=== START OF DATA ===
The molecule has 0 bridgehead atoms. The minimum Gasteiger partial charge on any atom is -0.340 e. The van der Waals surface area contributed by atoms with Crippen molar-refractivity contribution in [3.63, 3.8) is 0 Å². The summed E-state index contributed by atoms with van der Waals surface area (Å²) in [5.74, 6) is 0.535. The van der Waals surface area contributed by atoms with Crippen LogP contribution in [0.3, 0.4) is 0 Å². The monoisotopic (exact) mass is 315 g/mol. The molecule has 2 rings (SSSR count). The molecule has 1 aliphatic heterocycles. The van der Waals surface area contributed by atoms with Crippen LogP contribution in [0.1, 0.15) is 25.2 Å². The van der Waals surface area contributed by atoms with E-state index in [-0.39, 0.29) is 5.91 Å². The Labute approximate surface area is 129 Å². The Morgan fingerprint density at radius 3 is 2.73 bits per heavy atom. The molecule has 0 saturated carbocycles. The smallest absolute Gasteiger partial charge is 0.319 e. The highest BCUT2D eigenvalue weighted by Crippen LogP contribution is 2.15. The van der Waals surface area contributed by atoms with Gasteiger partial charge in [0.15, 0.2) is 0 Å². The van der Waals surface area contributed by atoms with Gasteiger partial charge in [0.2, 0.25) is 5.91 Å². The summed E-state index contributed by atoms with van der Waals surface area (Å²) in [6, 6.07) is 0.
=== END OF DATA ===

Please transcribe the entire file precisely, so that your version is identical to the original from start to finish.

The molecule has 0 bridgehead atoms. The minimum Gasteiger partial charge on any atom is -0.340 e. The van der Waals surface area contributed by atoms with Crippen molar-refractivity contribution in [3.63, 3.8) is 0 Å². The summed E-state index contributed by atoms with van der Waals surface area (Å²) in [5.74, 6) is 0.535. The van der Waals surface area contributed by atoms with Crippen LogP contribution in [0.3, 0.4) is 0 Å². The monoisotopic (exact) mass is 315 g/mol. The molecule has 2 rings (SSSR count). The molecule has 1 aliphatic heterocycles. The van der Waals surface area contributed by atoms with Crippen LogP contribution in [0.1, 0.15) is 25.2 Å². The van der Waals surface area contributed by atoms with E-state index in [-0.39, 0.29) is 5.91 Å². The Labute approximate surface area is 129 Å². The Morgan fingerprint density at radius 3 is 2.73 bits per heavy atom. The molecule has 0 saturated carbocycles. The smallest absolute Gasteiger partial charge is 0.319 e. The highest BCUT2D eigenvalue weighted by Crippen LogP contribution is 2.15. The van der Waals surface area contributed by atoms with Gasteiger partial charge in [0.15, 0.2) is 0 Å². The van der Waals surface area contributed by atoms with Gasteiger partial charge in [0.2, 0.25) is 5.91 Å². The summed E-state index contributed by atoms with van der Waals surface area (Å²) in [6, 6.07) is 0.